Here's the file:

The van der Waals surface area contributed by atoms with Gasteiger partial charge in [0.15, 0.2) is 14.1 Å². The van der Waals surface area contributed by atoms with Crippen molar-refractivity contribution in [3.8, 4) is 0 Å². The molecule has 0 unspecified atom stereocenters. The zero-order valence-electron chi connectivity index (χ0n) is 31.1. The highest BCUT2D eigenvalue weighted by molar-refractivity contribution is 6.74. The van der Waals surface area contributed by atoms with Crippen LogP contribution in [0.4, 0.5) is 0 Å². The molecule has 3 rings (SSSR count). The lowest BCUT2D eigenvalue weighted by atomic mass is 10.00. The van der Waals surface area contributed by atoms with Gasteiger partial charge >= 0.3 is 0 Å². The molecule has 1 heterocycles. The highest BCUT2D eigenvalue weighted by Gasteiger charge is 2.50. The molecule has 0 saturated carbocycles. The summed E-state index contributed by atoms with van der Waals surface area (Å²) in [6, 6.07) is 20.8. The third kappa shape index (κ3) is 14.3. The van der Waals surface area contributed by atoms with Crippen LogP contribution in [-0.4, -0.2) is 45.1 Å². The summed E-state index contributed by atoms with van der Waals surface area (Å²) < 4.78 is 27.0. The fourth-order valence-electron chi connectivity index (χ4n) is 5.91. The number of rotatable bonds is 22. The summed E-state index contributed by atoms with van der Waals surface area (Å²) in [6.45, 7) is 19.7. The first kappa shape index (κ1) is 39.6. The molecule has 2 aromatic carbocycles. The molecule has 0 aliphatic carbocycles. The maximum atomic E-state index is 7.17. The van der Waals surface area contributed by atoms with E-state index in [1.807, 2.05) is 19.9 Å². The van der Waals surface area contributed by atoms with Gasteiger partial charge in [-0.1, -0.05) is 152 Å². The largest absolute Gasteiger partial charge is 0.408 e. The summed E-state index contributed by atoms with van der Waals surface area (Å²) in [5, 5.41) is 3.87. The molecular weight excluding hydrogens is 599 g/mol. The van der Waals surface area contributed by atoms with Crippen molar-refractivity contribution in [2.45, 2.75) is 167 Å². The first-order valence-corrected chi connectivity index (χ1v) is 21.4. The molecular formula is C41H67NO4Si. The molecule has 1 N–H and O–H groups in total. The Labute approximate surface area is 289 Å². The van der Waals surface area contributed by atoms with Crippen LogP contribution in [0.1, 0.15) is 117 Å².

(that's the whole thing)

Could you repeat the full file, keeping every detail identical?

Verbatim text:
The van der Waals surface area contributed by atoms with Gasteiger partial charge in [0.15, 0.2) is 14.1 Å². The van der Waals surface area contributed by atoms with Crippen molar-refractivity contribution in [3.8, 4) is 0 Å². The molecule has 0 unspecified atom stereocenters. The zero-order valence-electron chi connectivity index (χ0n) is 31.1. The highest BCUT2D eigenvalue weighted by molar-refractivity contribution is 6.74. The van der Waals surface area contributed by atoms with Crippen LogP contribution in [0.4, 0.5) is 0 Å². The molecule has 3 rings (SSSR count). The lowest BCUT2D eigenvalue weighted by atomic mass is 10.00. The van der Waals surface area contributed by atoms with Gasteiger partial charge >= 0.3 is 0 Å². The molecule has 1 heterocycles. The highest BCUT2D eigenvalue weighted by Gasteiger charge is 2.50. The molecule has 0 saturated carbocycles. The summed E-state index contributed by atoms with van der Waals surface area (Å²) in [6, 6.07) is 20.8. The third kappa shape index (κ3) is 14.3. The van der Waals surface area contributed by atoms with Crippen LogP contribution in [-0.4, -0.2) is 45.1 Å². The summed E-state index contributed by atoms with van der Waals surface area (Å²) < 4.78 is 27.0. The fourth-order valence-electron chi connectivity index (χ4n) is 5.91. The number of rotatable bonds is 22. The summed E-state index contributed by atoms with van der Waals surface area (Å²) in [6.45, 7) is 19.7. The first kappa shape index (κ1) is 39.6. The molecule has 2 aromatic carbocycles. The molecule has 0 aliphatic carbocycles. The maximum atomic E-state index is 7.17. The van der Waals surface area contributed by atoms with E-state index in [1.807, 2.05) is 19.9 Å². The van der Waals surface area contributed by atoms with Gasteiger partial charge in [-0.1, -0.05) is 152 Å². The largest absolute Gasteiger partial charge is 0.408 e. The summed E-state index contributed by atoms with van der Waals surface area (Å²) in [5, 5.41) is 3.87. The molecular weight excluding hydrogens is 599 g/mol. The van der Waals surface area contributed by atoms with Crippen molar-refractivity contribution in [2.45, 2.75) is 167 Å². The first-order valence-corrected chi connectivity index (χ1v) is 21.4. The molecular formula is C41H67NO4Si. The molecule has 1 N–H and O–H groups in total. The Labute approximate surface area is 289 Å². The van der Waals surface area contributed by atoms with Crippen LogP contribution in [0.1, 0.15) is 117 Å².